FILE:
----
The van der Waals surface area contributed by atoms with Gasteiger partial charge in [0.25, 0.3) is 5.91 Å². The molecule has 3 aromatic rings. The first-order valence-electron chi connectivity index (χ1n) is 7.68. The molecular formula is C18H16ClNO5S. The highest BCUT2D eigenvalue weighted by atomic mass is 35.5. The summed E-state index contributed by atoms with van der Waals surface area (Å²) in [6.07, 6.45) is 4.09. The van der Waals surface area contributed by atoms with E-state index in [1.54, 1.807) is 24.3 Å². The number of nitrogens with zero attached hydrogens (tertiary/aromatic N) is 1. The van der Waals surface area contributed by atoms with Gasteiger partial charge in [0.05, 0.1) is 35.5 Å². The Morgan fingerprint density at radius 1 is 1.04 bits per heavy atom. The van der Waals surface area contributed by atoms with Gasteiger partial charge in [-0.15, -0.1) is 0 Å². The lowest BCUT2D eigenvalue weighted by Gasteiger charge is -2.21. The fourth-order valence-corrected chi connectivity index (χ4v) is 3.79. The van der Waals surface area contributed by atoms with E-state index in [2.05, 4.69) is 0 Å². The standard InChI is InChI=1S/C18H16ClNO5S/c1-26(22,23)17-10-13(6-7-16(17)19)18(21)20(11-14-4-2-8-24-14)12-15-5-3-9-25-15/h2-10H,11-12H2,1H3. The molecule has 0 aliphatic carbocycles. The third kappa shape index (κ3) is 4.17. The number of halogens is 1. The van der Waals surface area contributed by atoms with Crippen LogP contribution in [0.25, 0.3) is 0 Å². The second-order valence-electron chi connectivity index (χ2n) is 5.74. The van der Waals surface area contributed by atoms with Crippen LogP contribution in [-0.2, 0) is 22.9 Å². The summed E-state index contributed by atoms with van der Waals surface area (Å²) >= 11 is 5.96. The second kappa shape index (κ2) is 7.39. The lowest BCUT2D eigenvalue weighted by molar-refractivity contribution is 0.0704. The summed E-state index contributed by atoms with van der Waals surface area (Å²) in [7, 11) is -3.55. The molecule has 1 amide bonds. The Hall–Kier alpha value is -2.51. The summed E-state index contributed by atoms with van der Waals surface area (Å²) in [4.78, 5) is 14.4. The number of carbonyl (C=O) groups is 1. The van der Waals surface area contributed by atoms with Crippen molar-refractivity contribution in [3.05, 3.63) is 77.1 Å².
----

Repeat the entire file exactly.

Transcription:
The van der Waals surface area contributed by atoms with Gasteiger partial charge in [0.25, 0.3) is 5.91 Å². The molecule has 3 aromatic rings. The first-order valence-electron chi connectivity index (χ1n) is 7.68. The molecular formula is C18H16ClNO5S. The highest BCUT2D eigenvalue weighted by atomic mass is 35.5. The summed E-state index contributed by atoms with van der Waals surface area (Å²) in [6.07, 6.45) is 4.09. The van der Waals surface area contributed by atoms with E-state index in [1.54, 1.807) is 24.3 Å². The number of nitrogens with zero attached hydrogens (tertiary/aromatic N) is 1. The van der Waals surface area contributed by atoms with Gasteiger partial charge in [0.05, 0.1) is 35.5 Å². The Morgan fingerprint density at radius 1 is 1.04 bits per heavy atom. The van der Waals surface area contributed by atoms with Gasteiger partial charge in [-0.15, -0.1) is 0 Å². The lowest BCUT2D eigenvalue weighted by Gasteiger charge is -2.21. The fourth-order valence-corrected chi connectivity index (χ4v) is 3.79. The van der Waals surface area contributed by atoms with E-state index in [2.05, 4.69) is 0 Å². The standard InChI is InChI=1S/C18H16ClNO5S/c1-26(22,23)17-10-13(6-7-16(17)19)18(21)20(11-14-4-2-8-24-14)12-15-5-3-9-25-15/h2-10H,11-12H2,1H3. The molecule has 0 aliphatic carbocycles. The third kappa shape index (κ3) is 4.17. The number of halogens is 1. The van der Waals surface area contributed by atoms with Crippen LogP contribution in [0.25, 0.3) is 0 Å². The second-order valence-electron chi connectivity index (χ2n) is 5.74. The van der Waals surface area contributed by atoms with Crippen LogP contribution in [-0.2, 0) is 22.9 Å². The summed E-state index contributed by atoms with van der Waals surface area (Å²) >= 11 is 5.96. The second kappa shape index (κ2) is 7.39. The lowest BCUT2D eigenvalue weighted by molar-refractivity contribution is 0.0704. The summed E-state index contributed by atoms with van der Waals surface area (Å²) in [7, 11) is -3.55. The molecule has 1 amide bonds. The Hall–Kier alpha value is -2.51. The summed E-state index contributed by atoms with van der Waals surface area (Å²) in [4.78, 5) is 14.4. The number of carbonyl (C=O) groups is 1. The van der Waals surface area contributed by atoms with Crippen molar-refractivity contribution in [3.05, 3.63) is 77.1 Å².